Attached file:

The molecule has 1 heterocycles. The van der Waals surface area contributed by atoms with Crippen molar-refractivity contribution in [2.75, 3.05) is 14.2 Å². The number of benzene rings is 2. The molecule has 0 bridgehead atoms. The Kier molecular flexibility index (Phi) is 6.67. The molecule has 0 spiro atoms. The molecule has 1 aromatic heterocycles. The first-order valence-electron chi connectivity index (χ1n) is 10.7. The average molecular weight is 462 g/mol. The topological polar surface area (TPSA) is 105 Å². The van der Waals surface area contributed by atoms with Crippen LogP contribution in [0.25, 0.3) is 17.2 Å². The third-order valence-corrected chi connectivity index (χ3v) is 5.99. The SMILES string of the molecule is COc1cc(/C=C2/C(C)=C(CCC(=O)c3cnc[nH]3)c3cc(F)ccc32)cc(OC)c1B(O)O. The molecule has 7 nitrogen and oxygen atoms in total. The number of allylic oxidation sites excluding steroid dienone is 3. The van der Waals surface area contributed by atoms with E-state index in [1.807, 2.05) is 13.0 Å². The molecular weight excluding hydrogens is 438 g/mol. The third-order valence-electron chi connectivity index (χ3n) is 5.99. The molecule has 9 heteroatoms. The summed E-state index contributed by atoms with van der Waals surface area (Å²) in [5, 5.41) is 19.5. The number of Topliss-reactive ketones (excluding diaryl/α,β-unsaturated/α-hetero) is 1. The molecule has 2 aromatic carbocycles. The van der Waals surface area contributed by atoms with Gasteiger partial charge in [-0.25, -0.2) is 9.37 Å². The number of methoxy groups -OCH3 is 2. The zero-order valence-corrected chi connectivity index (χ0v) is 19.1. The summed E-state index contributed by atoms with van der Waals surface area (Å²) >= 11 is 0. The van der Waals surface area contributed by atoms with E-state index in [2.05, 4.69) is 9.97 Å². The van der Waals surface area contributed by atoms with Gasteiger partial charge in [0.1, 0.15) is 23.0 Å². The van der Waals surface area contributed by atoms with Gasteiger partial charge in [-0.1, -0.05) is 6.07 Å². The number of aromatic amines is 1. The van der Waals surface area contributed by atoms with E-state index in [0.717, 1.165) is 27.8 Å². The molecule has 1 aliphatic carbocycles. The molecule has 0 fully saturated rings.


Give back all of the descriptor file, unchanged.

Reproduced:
The molecule has 1 heterocycles. The van der Waals surface area contributed by atoms with Crippen molar-refractivity contribution in [2.75, 3.05) is 14.2 Å². The number of benzene rings is 2. The molecule has 0 bridgehead atoms. The Kier molecular flexibility index (Phi) is 6.67. The molecule has 0 spiro atoms. The molecule has 1 aromatic heterocycles. The first-order valence-electron chi connectivity index (χ1n) is 10.7. The average molecular weight is 462 g/mol. The topological polar surface area (TPSA) is 105 Å². The van der Waals surface area contributed by atoms with Crippen LogP contribution in [0.25, 0.3) is 17.2 Å². The third-order valence-corrected chi connectivity index (χ3v) is 5.99. The SMILES string of the molecule is COc1cc(/C=C2/C(C)=C(CCC(=O)c3cnc[nH]3)c3cc(F)ccc32)cc(OC)c1B(O)O. The molecule has 7 nitrogen and oxygen atoms in total. The number of allylic oxidation sites excluding steroid dienone is 3. The van der Waals surface area contributed by atoms with E-state index in [1.807, 2.05) is 13.0 Å². The molecular weight excluding hydrogens is 438 g/mol. The third-order valence-electron chi connectivity index (χ3n) is 5.99. The molecule has 9 heteroatoms. The summed E-state index contributed by atoms with van der Waals surface area (Å²) in [5, 5.41) is 19.5. The number of Topliss-reactive ketones (excluding diaryl/α,β-unsaturated/α-hetero) is 1. The molecule has 2 aromatic carbocycles. The van der Waals surface area contributed by atoms with Gasteiger partial charge in [-0.25, -0.2) is 9.37 Å². The number of methoxy groups -OCH3 is 2. The zero-order valence-corrected chi connectivity index (χ0v) is 19.1. The summed E-state index contributed by atoms with van der Waals surface area (Å²) >= 11 is 0. The van der Waals surface area contributed by atoms with E-state index in [2.05, 4.69) is 9.97 Å². The van der Waals surface area contributed by atoms with Gasteiger partial charge in [0.1, 0.15) is 23.0 Å². The van der Waals surface area contributed by atoms with Gasteiger partial charge in [-0.1, -0.05) is 6.07 Å². The number of aromatic amines is 1. The van der Waals surface area contributed by atoms with E-state index in [0.717, 1.165) is 27.8 Å². The molecule has 1 aliphatic carbocycles. The molecule has 0 fully saturated rings.